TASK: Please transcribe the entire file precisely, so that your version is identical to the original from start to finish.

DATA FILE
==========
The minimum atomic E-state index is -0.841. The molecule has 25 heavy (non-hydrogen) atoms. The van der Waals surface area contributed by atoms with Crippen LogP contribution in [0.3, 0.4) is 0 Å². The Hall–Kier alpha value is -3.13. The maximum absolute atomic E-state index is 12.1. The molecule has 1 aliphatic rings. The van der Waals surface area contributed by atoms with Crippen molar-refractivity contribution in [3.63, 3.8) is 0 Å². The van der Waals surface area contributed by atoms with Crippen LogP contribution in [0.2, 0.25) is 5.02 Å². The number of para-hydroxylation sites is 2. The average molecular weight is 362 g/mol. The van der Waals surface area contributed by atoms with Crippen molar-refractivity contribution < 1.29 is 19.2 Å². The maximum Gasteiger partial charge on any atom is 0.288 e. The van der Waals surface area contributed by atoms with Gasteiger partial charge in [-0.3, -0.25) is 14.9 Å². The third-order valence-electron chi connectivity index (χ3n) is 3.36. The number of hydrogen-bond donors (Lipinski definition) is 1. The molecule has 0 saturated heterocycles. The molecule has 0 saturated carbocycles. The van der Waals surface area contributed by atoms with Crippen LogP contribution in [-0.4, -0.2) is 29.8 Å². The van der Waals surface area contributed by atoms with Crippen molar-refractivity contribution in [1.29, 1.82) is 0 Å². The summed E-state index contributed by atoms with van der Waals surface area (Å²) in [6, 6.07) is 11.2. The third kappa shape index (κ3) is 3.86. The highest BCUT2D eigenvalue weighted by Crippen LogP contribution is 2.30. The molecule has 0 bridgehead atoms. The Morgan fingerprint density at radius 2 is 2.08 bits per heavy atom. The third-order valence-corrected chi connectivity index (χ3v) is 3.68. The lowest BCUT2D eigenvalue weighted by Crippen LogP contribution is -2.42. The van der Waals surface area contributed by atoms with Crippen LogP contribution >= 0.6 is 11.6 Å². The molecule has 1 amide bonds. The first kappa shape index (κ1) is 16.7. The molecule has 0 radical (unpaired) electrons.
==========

The minimum atomic E-state index is -0.841. The molecule has 25 heavy (non-hydrogen) atoms. The van der Waals surface area contributed by atoms with Crippen LogP contribution in [0.3, 0.4) is 0 Å². The Hall–Kier alpha value is -3.13. The maximum absolute atomic E-state index is 12.1. The molecule has 1 aliphatic rings. The van der Waals surface area contributed by atoms with Crippen molar-refractivity contribution in [3.63, 3.8) is 0 Å². The van der Waals surface area contributed by atoms with Crippen LogP contribution in [0.2, 0.25) is 5.02 Å². The number of para-hydroxylation sites is 2. The average molecular weight is 362 g/mol. The van der Waals surface area contributed by atoms with Crippen molar-refractivity contribution < 1.29 is 19.2 Å². The maximum Gasteiger partial charge on any atom is 0.288 e. The van der Waals surface area contributed by atoms with Gasteiger partial charge in [-0.3, -0.25) is 14.9 Å². The third-order valence-electron chi connectivity index (χ3n) is 3.36. The number of hydrogen-bond donors (Lipinski definition) is 1. The molecule has 0 saturated heterocycles. The molecule has 0 saturated carbocycles. The van der Waals surface area contributed by atoms with Crippen LogP contribution in [-0.4, -0.2) is 29.8 Å². The van der Waals surface area contributed by atoms with Crippen molar-refractivity contribution in [1.29, 1.82) is 0 Å². The summed E-state index contributed by atoms with van der Waals surface area (Å²) in [6, 6.07) is 11.2. The third kappa shape index (κ3) is 3.86. The highest BCUT2D eigenvalue weighted by Crippen LogP contribution is 2.30. The molecule has 0 bridgehead atoms. The Morgan fingerprint density at radius 2 is 2.08 bits per heavy atom. The third-order valence-corrected chi connectivity index (χ3v) is 3.68. The lowest BCUT2D eigenvalue weighted by Crippen LogP contribution is -2.42. The van der Waals surface area contributed by atoms with Crippen LogP contribution >= 0.6 is 11.6 Å². The molecule has 1 amide bonds. The first kappa shape index (κ1) is 16.7. The molecule has 0 radical (unpaired) electrons.